- ECB puts Greek banks on emergency aid after downgrade (Reuters, Feb. 28, 2012):
Greece’s central bank is likely to step in to smooth funding for the country’s banks after an earlier-than-expected downgrade of the nation’s credit rating prevented them from borrowing against Greek government bonds.
- S&P Declares Greece in Default (Wall Street Journal, Feb. 28, 2012):
Greece became the first euro-zone member officially to be rated in default, 13 years after the single European currency was adopted to strengthen the European Union.
Standard & Poor’s cut Greece’s long-term credit rating to selective default from double-C. The move was expected, as S&P said this month that it would consider Greece in default if it added “collective-action” clauses to its sovereign debt, effectively forcing all bondholders to accept a bond-swap offering. …
- The Greek Default Begins (Sky News, Feb. 28, 2012):
The talking is over; it is finally happening. For the first time since World War Two, a developed nation is going into default.
That’s the significance of the events of the past 24 hours, with Greece’s debt being classified as in “selective default” and the European Central Bank banning it from its cash window. Months of planning by both banks and policymakers have gone into ensuring that Greece’s negotiated default will be a smooth painless process. We are about to find out whether that planning pays off.
Now, we shouldn’t be surprised by Standard & Poor’s decision to cut the rating on Greece’s sovereign debt from CC to SD (which stands for “selective default”). The ratings agencies had always said that, given private investors are about to lose just over half the value of their debt (through a complex bond swap), this downgrade would be a natural consequence.
Nor should we be shocked that the ECB says it will no longer accept Greek debt as collateral: in fact, the only surprise is that it’s taken this long – on the basis of the ECB’s previous policy, the bonds should have become ineligible when were first downgraded from investment status two years ago.
In the coming weeks we’re likely to learn whether the credit default swaps on Greek debt (opaque insurance contracts) will be triggered. That decision is taken by a committee of bankers and investors convened by ISDA, the International Swaps and Derivatives Association, and they’re due to decide by tomorrow evening whether to start this formal deliberation process.
But as far as analysts and bond investors are concerned, even if they eventually decide it is, as they call it, a “credit event”, this shouldn’t necessarily be a cause for panic. The total amount investors stand to lose if these CDSs trigger is a “relatively small” $3.2 billion, according to ISDA’s wonderfully caustic blog.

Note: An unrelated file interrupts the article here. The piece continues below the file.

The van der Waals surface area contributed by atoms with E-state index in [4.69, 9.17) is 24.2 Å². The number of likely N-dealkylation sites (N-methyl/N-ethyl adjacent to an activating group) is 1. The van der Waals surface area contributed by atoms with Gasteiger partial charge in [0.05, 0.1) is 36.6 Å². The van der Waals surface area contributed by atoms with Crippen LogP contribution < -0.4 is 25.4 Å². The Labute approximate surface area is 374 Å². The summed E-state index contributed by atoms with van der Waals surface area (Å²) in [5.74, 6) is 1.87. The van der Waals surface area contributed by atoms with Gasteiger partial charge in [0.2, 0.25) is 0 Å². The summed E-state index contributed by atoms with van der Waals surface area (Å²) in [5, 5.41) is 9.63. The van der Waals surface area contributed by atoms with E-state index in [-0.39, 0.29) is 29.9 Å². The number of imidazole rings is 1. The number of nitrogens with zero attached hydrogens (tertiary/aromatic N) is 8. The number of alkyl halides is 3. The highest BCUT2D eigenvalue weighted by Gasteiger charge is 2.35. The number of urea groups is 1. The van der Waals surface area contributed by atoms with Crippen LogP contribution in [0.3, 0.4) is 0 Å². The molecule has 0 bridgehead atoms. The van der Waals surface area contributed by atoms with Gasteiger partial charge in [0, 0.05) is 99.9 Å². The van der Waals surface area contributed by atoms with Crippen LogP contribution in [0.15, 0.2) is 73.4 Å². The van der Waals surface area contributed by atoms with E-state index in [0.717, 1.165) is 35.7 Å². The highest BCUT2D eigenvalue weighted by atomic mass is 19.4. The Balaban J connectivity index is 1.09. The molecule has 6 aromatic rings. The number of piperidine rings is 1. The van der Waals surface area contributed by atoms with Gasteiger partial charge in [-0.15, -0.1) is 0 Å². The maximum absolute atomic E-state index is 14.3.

Now, you could be forgiven for feeling a little sceptical of the rictus grins worn by the eurocrats and investors responsible for the above information. After all, we’re now officially in the process of the first Western sovereign default in six decades; is everyone really so sanguine?
Actually, no. Because there are so many things in the managed default process that could go deeply, horribly wrong.
To take just three:
1. The process of CDSs being triggered could nonetheless hold some surprises in store. This ISDA system of determining credit events is still only a few years old. This will be its first big test. And what if the committee actually decides this isn’t a credit event. According to Felix Salmon that could be even more disruptive.
2. Many analysts assumed in the run-up to the Lehmans collapse in 2008 that investors were prepared for just such an eventuality. They weren’t. While thousands of hours have been spent investigating the chain reaction that a CDS event could cause in the sovereign bond market, there will almost certainly be some kind of financial impact (eg someone unexpectedly losing money) .
3. The managed default hasn’t actually happened yet. Private bondholders have yet to swap their investments with the 53.5%-reduced bonds they are supposed to get in exchange. It is quite conceivable that not enough of them offer up their bonds, which could in turn trigger a messy default (Greece simply not paying interest on its bonds) and the country not receiving its next bail-out cash. This would then potentially trigger Greece’s ejection from the single currency.
So perhaps the talking isn’t quite over yet. And big question marks still remain over whether this grand experiment in managed financial disappointment will work. So far, based on the sanguine attitude of investors and the behaviour of markets this morning, things are going according to plan. But, this being Europe, don’t expect the calm to last.